6

You can try to do your drawing with a graphite pencil, but you need to take with an xH hardness grade where x refers to a number. The higher this number will be, the harder the writing core will be and thus the lighter the mark left on the paper will be. You also need to pay attention how hard you press on the pencil, even if the pencil lead is soft. A ...


6

A common technique for pencil blending is to use either a colorless blender pencil (they make one for this brand) or to use solvents to blend, normally something like Mona Lisa odorless mineral spirits. For blending pencils, I'm pretty sure the Artist's Loft line is wax based and so the blenders for Prismacolor should also work. The thing to remember with ...


6

It has to be a particular shade of blue. From Wikipedia, it is apparent that non-photo blue refers to a particular colour rather than a particular kind of pencil: Non-photo blue is a particular shade of blue that cannot be detected by graphic arts camera film. This allows layout editors to write notes to the printer on the print flat (the image that is ...


6

There are a couple of ways that you can go about matching... The first is trial and error testing on scrap paper. It's tried and true, really, because all you do is look at the color options in your set and get close, then work with additional blending with other colors to match up. Take notes. :) The more "scientific" way is to use an application like ...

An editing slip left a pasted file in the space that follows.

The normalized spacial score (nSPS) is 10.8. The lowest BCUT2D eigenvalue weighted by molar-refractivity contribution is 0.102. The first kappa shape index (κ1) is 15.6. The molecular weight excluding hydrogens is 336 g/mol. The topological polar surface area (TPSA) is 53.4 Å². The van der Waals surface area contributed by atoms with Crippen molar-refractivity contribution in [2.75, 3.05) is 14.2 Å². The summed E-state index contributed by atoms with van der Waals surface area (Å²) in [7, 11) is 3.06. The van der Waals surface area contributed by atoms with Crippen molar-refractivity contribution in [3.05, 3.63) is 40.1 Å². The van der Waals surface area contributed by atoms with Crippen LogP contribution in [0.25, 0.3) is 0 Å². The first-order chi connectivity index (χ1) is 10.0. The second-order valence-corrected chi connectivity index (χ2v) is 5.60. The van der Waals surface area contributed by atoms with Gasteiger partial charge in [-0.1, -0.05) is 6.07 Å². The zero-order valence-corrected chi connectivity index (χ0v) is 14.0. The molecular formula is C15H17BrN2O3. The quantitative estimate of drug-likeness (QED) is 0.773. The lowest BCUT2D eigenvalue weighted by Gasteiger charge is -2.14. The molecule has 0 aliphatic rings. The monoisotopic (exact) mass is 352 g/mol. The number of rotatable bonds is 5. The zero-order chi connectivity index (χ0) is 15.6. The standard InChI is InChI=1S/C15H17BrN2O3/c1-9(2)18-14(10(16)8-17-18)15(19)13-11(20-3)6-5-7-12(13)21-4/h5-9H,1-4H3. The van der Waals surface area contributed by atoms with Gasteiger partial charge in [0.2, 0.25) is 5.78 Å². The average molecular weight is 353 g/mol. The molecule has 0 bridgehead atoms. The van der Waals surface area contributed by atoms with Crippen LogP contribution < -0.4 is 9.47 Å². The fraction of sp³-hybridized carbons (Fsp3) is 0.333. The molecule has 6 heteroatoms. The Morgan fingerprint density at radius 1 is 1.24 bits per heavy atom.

6

Quality will be much higher with pencils. The softness of crayons dramatically reduces your precision when drawing, and they have a tendency to "skip" - I guess because of the higher amounts of wax involved. This is why crayon drawings rarely have a uniform color field, and don't blend well. You will use up your crayons much faster than pencils as well, ...


6

I'd suggest you use white acrylic ink with either a dip pen or a fine pointed brush (whatever suits you better).


5

What helps me most when drawing is to study a couple inspiration images. I take the time to look very carefully at the colours (for example, when drawing and colouring clouds). In a dim lighting scene, do I really see a darker colour of yellow, or does my brain tell me it is yellow when really the colour looks more blue or gray? For you I would suggest ...


5

There are several characteristic for a paper that should influence your choice : The weight The higher this value will be the thicker and the studier the paper will be. It is usefull to have a rather high value, because you will be able to erase or burnishing, without completely destroying your paper. Personnaly I thing that having 200 gsm is enough, but ...


5

The color set you have used is actually not suitable to produce such fine art on paper like the bird. Rather you would better understand if you take a look on the leaves (greenish bulgings), the color has not been equally distributed. This happens when the pencil is pushed forward and backward with pressure and the nip of the pencil breaks in small portions....


4

I wish I could test this personally but I do not have those pencils. Have you tried plastic or steel wire brushes? Image from Amazon The steel(metal in general) ones might remove too much material. This could largely depend on technique. So the plastic one might be effective but so much as to remove too much material. You can keep the pencil on the "table"...